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Culture

Greek Day at Boston’s Museum of Fine Arts

Translated from the Original Greek

BOSTON, MA – The Museum of Fine Arts organized a Greek Community Day on Sept. 19, celebrating Greek art and culture, and the one year anniversary of the opening of the Wine, Poets, and Performers in Ancient Greek galleries, including the Krupp Gallery, Homer, and the Epics.

Hundreds of visitors of all ages had an opportunity to visit the George and Margo Behrakis Wine and Galleries and see one of the most profound collections of Greek and Roman art. The Behrakis Family has made one of the biggest donations to the Museum consisting of ten million dollars, and they helped raise another 25 million.

The displays consist of three themes: “Homer and the Epics,” “Dionysos and the Symposium,” and “Theater and Performance.” The poetry and drama of this storied civilization come alive through 230 works, primarily from the sixth century to the fourth century BC, including marble and bronze sculptures, ceramic and metal vases, and terracotta figurines.

Many objects on display have been meticulously restored – some for the first time in a century. The fascinating displays will captivate anyone who has been inspired by Greek theater, mythology, or the legendary heroes of Homer’s timeless epics. Set in the George D. and Margo Behrakis Wing of Art of the Ancient World (in the Museum’s original 1909 building), these three galleries have been renovated in order to present the MFA’s renowned Greek collection in a thematic way for the first time. Additionally, new interactive multimedia displays complement the installation by offering detailed looks at complex works of art, while the Museum’s mobile MFA Guide features a new nine-stop tour of the golden age of Greek culture.

A Marble head of Dionysos (circa 4th century BC), god of wine and revelry, presides over this gallery, which introduces the significance of wine in Greek culture and religion. Many of the vases on view were the same types of vessels used in the all-male drinking party known as the symposium – an important event for the elite Athenian. Symposia activities included drinking games, philosophical discourse (as represented by a Portrait Head of Socrates (circa 170-195AD), the performance of poetry and music, and interactions with courtesans – who were the only women invited to these banquets.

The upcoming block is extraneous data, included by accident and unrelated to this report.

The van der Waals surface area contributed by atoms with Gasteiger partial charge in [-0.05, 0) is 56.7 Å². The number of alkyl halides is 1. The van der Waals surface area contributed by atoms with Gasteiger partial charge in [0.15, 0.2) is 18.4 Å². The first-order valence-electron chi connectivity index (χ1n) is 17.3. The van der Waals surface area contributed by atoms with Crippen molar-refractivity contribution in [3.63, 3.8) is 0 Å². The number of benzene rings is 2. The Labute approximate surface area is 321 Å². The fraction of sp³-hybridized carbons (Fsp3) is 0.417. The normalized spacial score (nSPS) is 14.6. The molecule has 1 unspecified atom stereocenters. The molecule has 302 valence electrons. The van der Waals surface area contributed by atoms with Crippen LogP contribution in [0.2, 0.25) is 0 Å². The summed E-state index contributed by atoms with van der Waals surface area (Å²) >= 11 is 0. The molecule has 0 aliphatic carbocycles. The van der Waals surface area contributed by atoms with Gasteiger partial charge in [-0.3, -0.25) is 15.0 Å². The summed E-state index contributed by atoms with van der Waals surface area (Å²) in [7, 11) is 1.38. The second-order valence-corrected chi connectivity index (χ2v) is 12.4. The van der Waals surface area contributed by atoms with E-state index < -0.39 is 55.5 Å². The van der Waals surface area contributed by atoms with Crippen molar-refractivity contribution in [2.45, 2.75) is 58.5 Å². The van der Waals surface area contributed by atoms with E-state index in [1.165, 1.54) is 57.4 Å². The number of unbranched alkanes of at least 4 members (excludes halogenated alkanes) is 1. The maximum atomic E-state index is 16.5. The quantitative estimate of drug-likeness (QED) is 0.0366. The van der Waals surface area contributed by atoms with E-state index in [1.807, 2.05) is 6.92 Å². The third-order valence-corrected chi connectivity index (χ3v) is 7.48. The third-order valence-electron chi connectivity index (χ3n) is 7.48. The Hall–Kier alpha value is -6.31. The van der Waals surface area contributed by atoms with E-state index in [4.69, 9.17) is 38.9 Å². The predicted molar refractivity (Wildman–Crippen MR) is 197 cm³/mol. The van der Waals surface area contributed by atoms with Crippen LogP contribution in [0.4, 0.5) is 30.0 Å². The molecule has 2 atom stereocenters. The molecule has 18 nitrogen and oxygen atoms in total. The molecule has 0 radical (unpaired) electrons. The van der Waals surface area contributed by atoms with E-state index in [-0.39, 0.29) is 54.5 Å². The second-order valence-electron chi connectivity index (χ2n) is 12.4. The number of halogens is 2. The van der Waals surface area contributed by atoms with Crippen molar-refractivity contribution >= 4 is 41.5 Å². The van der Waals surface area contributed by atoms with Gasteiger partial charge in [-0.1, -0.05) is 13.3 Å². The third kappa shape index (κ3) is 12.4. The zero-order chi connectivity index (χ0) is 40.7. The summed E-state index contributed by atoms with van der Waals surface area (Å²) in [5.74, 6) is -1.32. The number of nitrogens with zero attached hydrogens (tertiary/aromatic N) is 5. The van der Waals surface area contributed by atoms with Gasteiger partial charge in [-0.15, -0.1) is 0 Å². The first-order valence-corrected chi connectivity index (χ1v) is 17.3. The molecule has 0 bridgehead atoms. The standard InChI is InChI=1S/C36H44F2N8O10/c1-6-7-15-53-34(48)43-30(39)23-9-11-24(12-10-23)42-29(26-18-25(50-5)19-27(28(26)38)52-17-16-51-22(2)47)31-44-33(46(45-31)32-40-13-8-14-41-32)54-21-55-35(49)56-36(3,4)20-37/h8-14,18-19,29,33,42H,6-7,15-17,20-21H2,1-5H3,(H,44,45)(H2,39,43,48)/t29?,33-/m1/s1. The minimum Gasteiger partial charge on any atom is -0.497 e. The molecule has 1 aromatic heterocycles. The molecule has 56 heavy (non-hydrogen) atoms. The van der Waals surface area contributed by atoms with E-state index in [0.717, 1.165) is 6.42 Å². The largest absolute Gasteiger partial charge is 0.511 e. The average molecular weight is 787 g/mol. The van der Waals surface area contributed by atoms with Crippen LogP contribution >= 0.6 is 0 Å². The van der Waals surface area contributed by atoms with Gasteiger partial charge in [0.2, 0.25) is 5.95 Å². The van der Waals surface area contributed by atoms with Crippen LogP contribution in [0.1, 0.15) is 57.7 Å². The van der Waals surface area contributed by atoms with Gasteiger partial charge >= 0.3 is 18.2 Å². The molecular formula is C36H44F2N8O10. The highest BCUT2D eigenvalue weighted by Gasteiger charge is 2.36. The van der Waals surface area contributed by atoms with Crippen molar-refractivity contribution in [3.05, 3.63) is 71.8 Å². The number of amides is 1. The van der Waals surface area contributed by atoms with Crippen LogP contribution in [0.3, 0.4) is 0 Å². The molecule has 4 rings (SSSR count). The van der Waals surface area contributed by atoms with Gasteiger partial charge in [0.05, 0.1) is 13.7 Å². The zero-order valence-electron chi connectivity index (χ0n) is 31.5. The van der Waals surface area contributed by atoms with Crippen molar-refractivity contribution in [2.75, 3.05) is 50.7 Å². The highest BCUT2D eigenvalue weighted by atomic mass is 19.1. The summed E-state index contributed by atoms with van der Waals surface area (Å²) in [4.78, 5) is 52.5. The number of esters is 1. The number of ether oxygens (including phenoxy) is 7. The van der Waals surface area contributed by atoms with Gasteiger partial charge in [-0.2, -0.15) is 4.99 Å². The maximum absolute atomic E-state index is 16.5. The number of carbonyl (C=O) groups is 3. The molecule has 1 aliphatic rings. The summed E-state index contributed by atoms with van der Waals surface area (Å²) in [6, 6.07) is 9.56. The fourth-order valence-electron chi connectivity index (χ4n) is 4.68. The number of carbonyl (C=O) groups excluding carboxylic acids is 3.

A cultural event was organized at the Schapiro Family Courtyard with greeting from George Behrakis, Consul General of Greece Ifigenia Kanaras and former Ambassador to Greece and currently professor at Harvard Mr. Nicholas Burns.

Behrakis told the audience that “I believe that MFA is one of the finest Museums in the World with amazing collections and so many programs for the community – like today’s event.”

Ifigenia Kanara in her remarks said that “modern museums are not just keepers of the past. Modern museums do not just collect and preserve items of great cultural and historical importance. Today’s museum should be agents of change; they should be institutions that foster peace and promote the core values of our humanity; they should undertake initiatives that encourage social development. But to that museums should be part of the society they serve and reach out to every group in the society. And this is what the MFA is doing today. Today the MFA reaches out to the Greek-American community, which must feel very proud; Today the MFA becomes the best “cultural Ambassador,” an ambassador who promotes better understanding and appreciation for our great cultural heritage. And this why the MFA stands out.”

Nicholas Burns praised the Greek Civilizations and Arts and expressed his gratitude to Behrakis for being invited.

Amb. Burns told TNH “it is so important that we honor Greece, we honor the Greek Community and the legacy of Greek political thought, the Greek art and sculpture.” Behrakis said “this is a proud moment for the Greek community of New England and the Museum really wants to promote Hellenism at its best going back thousands of years.” Behrakis revealed that “our next gallery will be the Byzantine gallery which is going to be the first in New England”. Mr. Behrakis believes that the Byzantine gallery will be established in approximately two years.”

The Boston Lykeion Ellinidon which researches, teaches, and performs Greek dances had put together a dance performance of regional and traditional Greek dances.

Stelios Karaminas, guitarist and vocalist from Greek-American band Orfeas, played an inspired set.

 

 

 

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